I left the screening of Star Wars: A New Hope at the National Film and Sound Archive - over 43 years since the film's Australian release, and just my second time at a brick-and-mortar cinema since the pandemic began - feeling strangely awestruck.
I'm a fan of Star Wars. I was born in 1977, when George Lucas's space opera first blasted its way across cinema screens. Over the years, my friends and I watched Star Wars repeatedly, as kids on broadcast TV and Betamax, then later, when we could afford our own copies, on higher-resolution DVD and Blu-Ray. Now I tend to stream the movie online when I need a lightsaber fix.
But on Thursday night I got off the couch and joined my fellow Canberrans at the Archive to watch Luke Skywalker, Princess Leia, Han Solo and Chewbacca fight back against the fascist Empire on the big screen. I didn't want to miss my chance to see Star Wars in the old-school fashion, possibly for the last time; cinemas across Australia have struggled to stay profitable while abiding by COVID restrictions, as have many filmmakers.
I was not disappointed. The film took me, once again, on a dramatic ride through a galaxy far, far away, but very differently to when watching at home.
I laughed loudly along with the crowd of 80 or so people as Luke whinged about wanting to go to Tosche Station to pick up some power converters. When Darth Vader, towering over us mere mortals in the audience, used the Force to choke Admiral Motti, it was chilling. TIE fighters had me ducking and weaving in my seat. And I couldn't help bopping my head along to the alien funk of the cantina band, along with few other more earnest fans.
The Archive screening revealed incredibly rich details in the film that have escaped me on smaller screens. I noticed the film's sound design first, which underscored moments of intense physical and emotional weight. Near the film's beginning, the deep booms, clanging metal and whine of welding created a terrible dread and anxiety before the stormtroopers burst into the hallway of their prey's ship. The patter and crackle of rocks falling in the otherwise quiet desert canyons of Tatooine subtly reinforced the world's isolation. I felt Luke's loneliness in a vast universe.
Then there were the striking visuals. Of course, the film is known for so many iconic images, but what drew me in this time were shots that conveyed the struggles of its heroes. In particular, the camera lingered on the remains of Luke's aunty and uncle, murdered by stormtroopers. Their bloodied and blackened bones have never felt so haunting to me before, so powerful in driving home Luke's loss, and setting up why he goes on to train as a Jedi with Obi-Wan Kenobi, and the strong friendships he forms with Han, Chewy and Leia.
At the film's end, the lights turned on in that grandiose art deco theatre, and my friends and I walked down its stairs to the exit. I turned to look back at the massive screen that had gone dim, then the rows of seats being emptied, and couldn't help but feel reverent. Star Wars was over, yet the film's moments of emotional power, shared by an audience of 80, and the dedication and love of so many theatre workers and fans in celebrating a classic film during the time of a deadly virus, stuck with me.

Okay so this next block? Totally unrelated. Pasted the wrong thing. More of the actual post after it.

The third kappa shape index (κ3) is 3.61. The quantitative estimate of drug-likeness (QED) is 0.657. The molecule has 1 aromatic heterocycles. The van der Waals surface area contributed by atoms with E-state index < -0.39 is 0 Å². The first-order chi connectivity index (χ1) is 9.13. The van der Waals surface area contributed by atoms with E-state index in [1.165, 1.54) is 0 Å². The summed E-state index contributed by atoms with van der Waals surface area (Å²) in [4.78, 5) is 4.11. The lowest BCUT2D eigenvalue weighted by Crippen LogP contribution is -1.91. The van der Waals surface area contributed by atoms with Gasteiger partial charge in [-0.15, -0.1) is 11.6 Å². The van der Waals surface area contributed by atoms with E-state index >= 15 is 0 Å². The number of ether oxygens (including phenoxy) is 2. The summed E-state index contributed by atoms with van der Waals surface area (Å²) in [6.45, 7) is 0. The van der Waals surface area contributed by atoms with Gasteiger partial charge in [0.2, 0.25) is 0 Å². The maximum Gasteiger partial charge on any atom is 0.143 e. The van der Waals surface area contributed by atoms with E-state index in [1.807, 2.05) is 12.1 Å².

I'm not the only one who has a renewed sense of admiration for the shared experience of the theatre during the pandemic era. Cate Shortland, director of the upcoming Marvel film Black Widow, and who grew up in Canberra, has described that experience as one of escape as well as emotion, where new possibilities are imagined.
"Watching a film in the cinema is all about a shared experience, but also it's just about sinking into the darkness and totally entering a new world and the luxury of that when the world outside is chaotic; you just go into another person's mind and way of seeing the world," she told the British Film Institute.
Similarly, Richard Linklater, who directed the science-fiction thriller A Scanner Darkly, has reflected on how important the communal, in-person experience of film remains, even when small-screen viewing options are numerous. Linklater suggests theatres are important for what we remember, and what will survive:
"I always tell people it's about life experiences ... you have those great experiences with movies, and it's the place, it's the community around you, or even if it was a sparsely attended movie, it's remembering the whole experience of watching it in a theatre."
Like Linklater, I still remember seeing my very first film at the cinema. I was eight when my father took me to see Return of the Jedi at a tiny suburban theatre, back when movie tickets were bought with notes and coins, and before multiplex cinemas. I don't believe Luke's angst and persistence in trying to win back Darth Vader to the light side really registered with me, but I was hooked on the thrill of the action, and watching it with my dad. That pleasure has helped shape my relationships with loved ones, the stories I write, and my passion for so many other films. Watching films with others at the cinema is part of who I am.
Sadly, the illness and suffering from the pandemic continues here and across the world, hurting filmmakers and fans. The news of another virus outbreak in Victoria, where my family live, means I don't know when I will be able to see them again, let alone go out to a movie with them.
For the moment, as long as it is safe, I will keep visiting the Archive and other cinemas with my friends. The rich tradition of watching Star Wars and other films together, offline as well as online, will help keep me going during these difficult times. It is a cinematic tradition I hope never dies.
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